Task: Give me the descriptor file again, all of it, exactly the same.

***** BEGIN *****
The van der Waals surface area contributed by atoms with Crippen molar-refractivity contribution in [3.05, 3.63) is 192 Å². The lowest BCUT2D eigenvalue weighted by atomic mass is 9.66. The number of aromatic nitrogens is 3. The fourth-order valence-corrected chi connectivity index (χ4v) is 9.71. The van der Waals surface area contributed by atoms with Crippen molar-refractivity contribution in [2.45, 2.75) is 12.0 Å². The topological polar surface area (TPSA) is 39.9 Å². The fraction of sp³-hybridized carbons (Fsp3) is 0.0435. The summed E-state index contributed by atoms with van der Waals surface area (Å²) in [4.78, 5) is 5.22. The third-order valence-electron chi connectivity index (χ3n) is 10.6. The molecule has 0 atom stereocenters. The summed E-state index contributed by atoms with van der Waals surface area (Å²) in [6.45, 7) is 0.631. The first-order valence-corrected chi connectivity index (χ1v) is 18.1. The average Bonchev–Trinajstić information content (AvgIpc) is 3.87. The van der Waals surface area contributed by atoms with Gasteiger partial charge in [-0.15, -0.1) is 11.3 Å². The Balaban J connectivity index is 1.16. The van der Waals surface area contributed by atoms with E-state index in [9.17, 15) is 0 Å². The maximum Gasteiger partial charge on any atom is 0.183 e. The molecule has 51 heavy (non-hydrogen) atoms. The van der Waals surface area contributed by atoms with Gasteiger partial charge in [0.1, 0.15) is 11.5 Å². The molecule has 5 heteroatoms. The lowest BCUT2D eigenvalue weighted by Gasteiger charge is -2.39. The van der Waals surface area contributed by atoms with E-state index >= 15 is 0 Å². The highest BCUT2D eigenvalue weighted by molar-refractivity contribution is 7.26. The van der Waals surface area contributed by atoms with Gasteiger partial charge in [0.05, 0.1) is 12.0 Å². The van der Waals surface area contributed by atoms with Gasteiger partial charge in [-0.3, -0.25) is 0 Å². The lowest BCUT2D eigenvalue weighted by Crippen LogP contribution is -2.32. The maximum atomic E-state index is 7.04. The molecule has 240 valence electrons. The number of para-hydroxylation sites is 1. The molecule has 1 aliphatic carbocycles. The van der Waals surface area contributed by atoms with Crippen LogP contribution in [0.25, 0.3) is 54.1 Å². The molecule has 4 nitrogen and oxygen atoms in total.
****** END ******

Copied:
The van der Waals surface area contributed by atoms with Crippen molar-refractivity contribution in [3.05, 3.63) is 192 Å². The lowest BCUT2D eigenvalue weighted by atomic mass is 9.66. The number of aromatic nitrogens is 3. The fourth-order valence-corrected chi connectivity index (χ4v) is 9.71. The van der Waals surface area contributed by atoms with Crippen molar-refractivity contribution in [2.45, 2.75) is 12.0 Å². The topological polar surface area (TPSA) is 39.9 Å². The fraction of sp³-hybridized carbons (Fsp3) is 0.0435. The summed E-state index contributed by atoms with van der Waals surface area (Å²) in [4.78, 5) is 5.22. The third-order valence-electron chi connectivity index (χ3n) is 10.6. The molecule has 0 atom stereocenters. The summed E-state index contributed by atoms with van der Waals surface area (Å²) in [6.45, 7) is 0.631. The first-order valence-corrected chi connectivity index (χ1v) is 18.1. The average Bonchev–Trinajstić information content (AvgIpc) is 3.87. The van der Waals surface area contributed by atoms with Gasteiger partial charge in [-0.15, -0.1) is 11.3 Å². The Balaban J connectivity index is 1.16. The van der Waals surface area contributed by atoms with E-state index in [9.17, 15) is 0 Å². The maximum Gasteiger partial charge on any atom is 0.183 e. The molecule has 51 heavy (non-hydrogen) atoms. The van der Waals surface area contributed by atoms with Gasteiger partial charge in [0.1, 0.15) is 11.5 Å². The molecule has 5 heteroatoms. The lowest BCUT2D eigenvalue weighted by Gasteiger charge is -2.39. The van der Waals surface area contributed by atoms with E-state index >= 15 is 0 Å². The highest BCUT2D eigenvalue weighted by molar-refractivity contribution is 7.26. The van der Waals surface area contributed by atoms with Gasteiger partial charge in [0.05, 0.1) is 12.0 Å². The van der Waals surface area contributed by atoms with Gasteiger partial charge in [-0.3, -0.25) is 0 Å². The lowest BCUT2D eigenvalue weighted by Crippen LogP contribution is -2.32. The maximum atomic E-state index is 7.04. The molecule has 240 valence electrons. The number of para-hydroxylation sites is 1. The molecule has 1 aliphatic carbocycles. The van der Waals surface area contributed by atoms with Crippen LogP contribution in [0.25, 0.3) is 54.1 Å². The molecule has 4 nitrogen and oxygen atoms in total.